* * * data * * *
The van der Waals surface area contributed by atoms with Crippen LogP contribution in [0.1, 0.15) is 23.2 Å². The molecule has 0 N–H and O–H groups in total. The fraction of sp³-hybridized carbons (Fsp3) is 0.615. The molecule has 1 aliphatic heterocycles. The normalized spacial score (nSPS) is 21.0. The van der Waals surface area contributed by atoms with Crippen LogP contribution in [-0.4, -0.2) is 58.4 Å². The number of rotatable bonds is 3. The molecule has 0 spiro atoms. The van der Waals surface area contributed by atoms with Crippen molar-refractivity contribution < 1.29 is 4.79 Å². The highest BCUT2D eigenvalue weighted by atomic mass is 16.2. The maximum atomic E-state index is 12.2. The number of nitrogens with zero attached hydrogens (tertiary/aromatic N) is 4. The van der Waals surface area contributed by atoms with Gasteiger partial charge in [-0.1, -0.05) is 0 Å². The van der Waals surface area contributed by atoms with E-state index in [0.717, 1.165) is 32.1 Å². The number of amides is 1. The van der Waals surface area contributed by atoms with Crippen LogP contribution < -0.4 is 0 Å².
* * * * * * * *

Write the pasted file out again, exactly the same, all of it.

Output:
The van der Waals surface area contributed by atoms with Crippen LogP contribution in [0.1, 0.15) is 23.2 Å². The molecule has 0 N–H and O–H groups in total. The fraction of sp³-hybridized carbons (Fsp3) is 0.615. The molecule has 1 aliphatic heterocycles. The normalized spacial score (nSPS) is 21.0. The van der Waals surface area contributed by atoms with Crippen LogP contribution in [-0.4, -0.2) is 58.4 Å². The number of rotatable bonds is 3. The molecule has 0 spiro atoms. The van der Waals surface area contributed by atoms with Crippen molar-refractivity contribution < 1.29 is 4.79 Å². The highest BCUT2D eigenvalue weighted by atomic mass is 16.2. The maximum atomic E-state index is 12.2. The number of nitrogens with zero attached hydrogens (tertiary/aromatic N) is 4. The van der Waals surface area contributed by atoms with Gasteiger partial charge in [-0.1, -0.05) is 0 Å². The van der Waals surface area contributed by atoms with E-state index in [0.717, 1.165) is 32.1 Å². The number of amides is 1. The van der Waals surface area contributed by atoms with Crippen LogP contribution < -0.4 is 0 Å².